via Frontier Myanmar, 06 September 2017: A new survey of the Bagan monuments has identified 3,800 monuments.
A survey by the Association of Myanmar Architects has recorded 3,822 monuments at Bagan and the inventory has been handed to the Minister for Religious Affairs and Culture, the AMA told a news conference at its Yangon office on September 5.
“This scientifically-collected inventory could be helpful in the process for Bagan to become a UNESCO World Heritage site,” said U Sun Oo, the AMA president.
Preliminary research for the inventory, involving 300 architects who volunteered their time, began before the 2016 earthquake that seriously damaged many ancient temples and other monuments at Bagan, one of the country’s most popular pilgrimage and tourist destinations.
Along with second Lidar survey of Angkor, the data obtained from aerial mapping of the areas promises to be a boon for future nature conservation works, particularly with forest cover and endangered tree species tracking.
Aerial mapping techniques used to produce two new studies into forest canopies around the Angkor temple complex could provide a major boost to future conservation efforts in Cambodia and other tropical countries.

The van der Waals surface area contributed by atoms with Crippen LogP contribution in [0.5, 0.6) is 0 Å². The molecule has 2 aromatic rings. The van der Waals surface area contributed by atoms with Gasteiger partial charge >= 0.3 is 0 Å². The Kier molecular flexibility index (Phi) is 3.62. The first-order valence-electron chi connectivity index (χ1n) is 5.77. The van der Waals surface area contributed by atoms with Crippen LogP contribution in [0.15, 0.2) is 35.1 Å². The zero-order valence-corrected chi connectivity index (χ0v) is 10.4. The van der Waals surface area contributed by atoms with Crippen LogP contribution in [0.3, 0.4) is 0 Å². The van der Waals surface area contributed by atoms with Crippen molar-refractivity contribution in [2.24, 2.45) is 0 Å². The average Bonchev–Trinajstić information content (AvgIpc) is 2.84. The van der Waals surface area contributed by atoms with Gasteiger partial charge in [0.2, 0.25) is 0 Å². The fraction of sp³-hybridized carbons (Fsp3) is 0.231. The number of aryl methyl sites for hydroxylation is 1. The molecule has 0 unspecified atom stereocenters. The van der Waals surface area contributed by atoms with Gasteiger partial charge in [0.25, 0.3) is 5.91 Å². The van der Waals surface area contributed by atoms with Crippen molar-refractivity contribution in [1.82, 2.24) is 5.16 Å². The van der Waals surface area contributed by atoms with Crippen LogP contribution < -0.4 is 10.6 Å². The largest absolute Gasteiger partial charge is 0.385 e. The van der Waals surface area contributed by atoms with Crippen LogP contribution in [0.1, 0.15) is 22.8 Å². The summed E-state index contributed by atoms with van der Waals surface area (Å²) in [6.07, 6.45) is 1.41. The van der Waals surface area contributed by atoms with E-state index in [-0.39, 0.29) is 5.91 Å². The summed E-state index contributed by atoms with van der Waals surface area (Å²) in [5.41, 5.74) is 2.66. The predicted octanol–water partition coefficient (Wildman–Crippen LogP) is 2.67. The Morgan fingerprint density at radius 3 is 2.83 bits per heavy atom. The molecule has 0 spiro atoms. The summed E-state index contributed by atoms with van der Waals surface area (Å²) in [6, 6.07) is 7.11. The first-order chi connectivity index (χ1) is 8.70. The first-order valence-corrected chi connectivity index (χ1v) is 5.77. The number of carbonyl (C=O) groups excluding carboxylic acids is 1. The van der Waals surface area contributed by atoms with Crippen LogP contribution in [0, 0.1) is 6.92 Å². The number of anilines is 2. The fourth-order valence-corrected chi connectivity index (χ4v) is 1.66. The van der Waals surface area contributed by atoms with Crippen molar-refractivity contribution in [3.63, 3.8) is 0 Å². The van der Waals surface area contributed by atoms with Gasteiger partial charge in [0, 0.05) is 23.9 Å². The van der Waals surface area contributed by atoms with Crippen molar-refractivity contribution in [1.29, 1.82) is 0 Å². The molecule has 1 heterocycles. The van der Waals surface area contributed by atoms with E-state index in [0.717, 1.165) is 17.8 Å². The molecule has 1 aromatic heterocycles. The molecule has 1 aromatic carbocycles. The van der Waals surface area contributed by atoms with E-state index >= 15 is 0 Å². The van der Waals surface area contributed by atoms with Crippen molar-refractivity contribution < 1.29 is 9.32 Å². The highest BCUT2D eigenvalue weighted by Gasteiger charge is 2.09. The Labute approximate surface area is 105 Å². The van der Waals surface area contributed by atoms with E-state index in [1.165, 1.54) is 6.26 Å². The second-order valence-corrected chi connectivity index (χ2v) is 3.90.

The first of the studies combined very high resolution (VHR) imagery with plant field data, while the second combined VHR imagery with images taken from Google Earth to produce detailed maps of the tree species in the Angkor Thom complex.
According to the studies’ authors, the methods could be used to monitor the presence of endangered or protected tree species, as well as to produce accurate estimations of the quantity of timber present in forests – data essential to implementing incentive-based conservation schemes such as the Reducing Emissions from Deforestation and Forest Degradation (REDD) program.
“In a few hours of flying, we can collect data over hundreds of square kilometres that would take decades to acquire on the ground,” said Dr Damian Evans, one of the reports’ authors.”>
A new LiDAR survey of Angkor will start this year, which will cover more regions such as the rest of Phnom Kulen, Banteay Chhmar and Sambor Prei Kuk. It will be the largest aerial archaeological survey every undertaken with LiDAR, and we look to more exciting discoveries to come!
Following the incredible discoveries of the first ‘lidar’ project around Angkor Wat, archaeologists have big hopes for a second, much-larger survey
In 2013, Cambodia made world headlines when an expansive survey using airborne laser technology revealed not only that the city of Angkor was even more monumental than previously thought, but that another enormous ancient city, Mahendravarpata, lay beneath the jungle-covered plateau of Phnom Kulen, northeast of Siem Reap.
Now a second, even more expansive survey is about to take place using the same laser imaging detection and ranging technology, known as ‘lidar’.
Aerial lidar surveys involve firing millions of laser beams at the ground and measuring the time they take to bounce back, using tiny differences in time to calculate elevation variations.